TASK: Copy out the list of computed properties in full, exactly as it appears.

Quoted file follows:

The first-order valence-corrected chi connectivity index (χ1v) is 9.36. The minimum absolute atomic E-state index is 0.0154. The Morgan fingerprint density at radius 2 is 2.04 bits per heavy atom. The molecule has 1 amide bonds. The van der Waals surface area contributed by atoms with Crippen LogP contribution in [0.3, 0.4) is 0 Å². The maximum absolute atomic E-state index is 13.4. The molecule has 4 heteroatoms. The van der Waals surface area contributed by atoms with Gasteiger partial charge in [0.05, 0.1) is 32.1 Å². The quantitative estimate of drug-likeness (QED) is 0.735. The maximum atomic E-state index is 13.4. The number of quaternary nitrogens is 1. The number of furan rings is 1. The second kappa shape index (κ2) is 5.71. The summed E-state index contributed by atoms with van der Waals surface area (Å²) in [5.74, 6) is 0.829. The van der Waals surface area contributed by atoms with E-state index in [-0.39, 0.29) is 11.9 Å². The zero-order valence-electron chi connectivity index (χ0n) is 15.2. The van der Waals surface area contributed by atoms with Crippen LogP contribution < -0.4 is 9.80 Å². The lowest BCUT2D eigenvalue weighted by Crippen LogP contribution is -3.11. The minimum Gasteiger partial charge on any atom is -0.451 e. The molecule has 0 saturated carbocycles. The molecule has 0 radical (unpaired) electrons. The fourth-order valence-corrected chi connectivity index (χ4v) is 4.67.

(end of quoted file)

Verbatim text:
The first-order valence-corrected chi connectivity index (χ1v) is 9.36. The minimum absolute atomic E-state index is 0.0154. The Morgan fingerprint density at radius 2 is 2.04 bits per heavy atom. The molecule has 1 amide bonds. The van der Waals surface area contributed by atoms with Crippen LogP contribution in [0.3, 0.4) is 0 Å². The maximum absolute atomic E-state index is 13.4. The molecule has 4 heteroatoms. The van der Waals surface area contributed by atoms with Gasteiger partial charge in [0.05, 0.1) is 32.1 Å². The quantitative estimate of drug-likeness (QED) is 0.735. The maximum atomic E-state index is 13.4. The number of quaternary nitrogens is 1. The number of furan rings is 1. The second kappa shape index (κ2) is 5.71. The summed E-state index contributed by atoms with van der Waals surface area (Å²) in [5.74, 6) is 0.829. The van der Waals surface area contributed by atoms with E-state index in [-0.39, 0.29) is 11.9 Å². The zero-order valence-electron chi connectivity index (χ0n) is 15.2. The van der Waals surface area contributed by atoms with Crippen LogP contribution < -0.4 is 9.80 Å². The lowest BCUT2D eigenvalue weighted by Crippen LogP contribution is -3.11. The minimum Gasteiger partial charge on any atom is -0.451 e. The molecule has 0 saturated carbocycles. The molecule has 0 radical (unpaired) electrons. The fourth-order valence-corrected chi connectivity index (χ4v) is 4.67.